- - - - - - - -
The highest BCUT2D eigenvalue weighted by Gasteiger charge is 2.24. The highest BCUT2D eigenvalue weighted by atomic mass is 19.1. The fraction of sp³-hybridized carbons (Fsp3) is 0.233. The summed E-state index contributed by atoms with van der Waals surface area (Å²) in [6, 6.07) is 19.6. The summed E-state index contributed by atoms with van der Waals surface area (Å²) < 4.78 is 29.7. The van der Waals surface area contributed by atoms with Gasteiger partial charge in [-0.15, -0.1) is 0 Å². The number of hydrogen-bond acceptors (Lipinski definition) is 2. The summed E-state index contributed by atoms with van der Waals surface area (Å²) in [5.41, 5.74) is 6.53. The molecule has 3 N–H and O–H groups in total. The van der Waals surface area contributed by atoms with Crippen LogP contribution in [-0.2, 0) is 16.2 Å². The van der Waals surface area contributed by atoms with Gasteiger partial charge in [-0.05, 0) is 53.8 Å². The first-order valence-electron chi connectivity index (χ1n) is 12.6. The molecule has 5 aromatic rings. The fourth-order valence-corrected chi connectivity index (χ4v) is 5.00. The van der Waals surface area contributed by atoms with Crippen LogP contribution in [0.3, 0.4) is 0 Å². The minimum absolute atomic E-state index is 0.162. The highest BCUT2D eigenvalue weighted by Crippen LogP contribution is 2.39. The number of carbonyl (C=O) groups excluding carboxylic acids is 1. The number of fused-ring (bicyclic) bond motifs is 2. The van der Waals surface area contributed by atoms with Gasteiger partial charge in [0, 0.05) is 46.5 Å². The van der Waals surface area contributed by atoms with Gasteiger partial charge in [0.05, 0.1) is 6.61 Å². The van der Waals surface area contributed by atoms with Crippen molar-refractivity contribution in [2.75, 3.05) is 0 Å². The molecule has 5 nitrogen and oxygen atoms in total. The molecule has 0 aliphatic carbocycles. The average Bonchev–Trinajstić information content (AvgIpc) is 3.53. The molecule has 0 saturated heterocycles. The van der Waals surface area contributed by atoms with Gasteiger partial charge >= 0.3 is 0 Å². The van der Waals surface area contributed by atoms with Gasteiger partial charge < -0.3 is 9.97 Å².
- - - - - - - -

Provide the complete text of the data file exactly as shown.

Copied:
The highest BCUT2D eigenvalue weighted by Gasteiger charge is 2.24. The highest BCUT2D eigenvalue weighted by atomic mass is 19.1. The fraction of sp³-hybridized carbons (Fsp3) is 0.233. The summed E-state index contributed by atoms with van der Waals surface area (Å²) in [6, 6.07) is 19.6. The summed E-state index contributed by atoms with van der Waals surface area (Å²) < 4.78 is 29.7. The van der Waals surface area contributed by atoms with Gasteiger partial charge in [-0.15, -0.1) is 0 Å². The number of hydrogen-bond acceptors (Lipinski definition) is 2. The summed E-state index contributed by atoms with van der Waals surface area (Å²) in [5.41, 5.74) is 6.53. The molecule has 3 N–H and O–H groups in total. The van der Waals surface area contributed by atoms with Crippen LogP contribution in [-0.2, 0) is 16.2 Å². The van der Waals surface area contributed by atoms with Gasteiger partial charge in [-0.05, 0) is 53.8 Å². The first-order valence-electron chi connectivity index (χ1n) is 12.6. The molecule has 5 aromatic rings. The fourth-order valence-corrected chi connectivity index (χ4v) is 5.00. The van der Waals surface area contributed by atoms with Crippen LogP contribution in [0.3, 0.4) is 0 Å². The minimum absolute atomic E-state index is 0.162. The highest BCUT2D eigenvalue weighted by Crippen LogP contribution is 2.39. The number of carbonyl (C=O) groups excluding carboxylic acids is 1. The number of fused-ring (bicyclic) bond motifs is 2. The van der Waals surface area contributed by atoms with Gasteiger partial charge in [0, 0.05) is 46.5 Å². The van der Waals surface area contributed by atoms with Gasteiger partial charge in [0.05, 0.1) is 6.61 Å². The van der Waals surface area contributed by atoms with Crippen molar-refractivity contribution in [2.75, 3.05) is 0 Å². The molecule has 5 nitrogen and oxygen atoms in total. The molecule has 0 aliphatic carbocycles. The average Bonchev–Trinajstić information content (AvgIpc) is 3.53. The molecule has 0 saturated heterocycles. The van der Waals surface area contributed by atoms with Gasteiger partial charge >= 0.3 is 0 Å². The van der Waals surface area contributed by atoms with Gasteiger partial charge < -0.3 is 9.97 Å².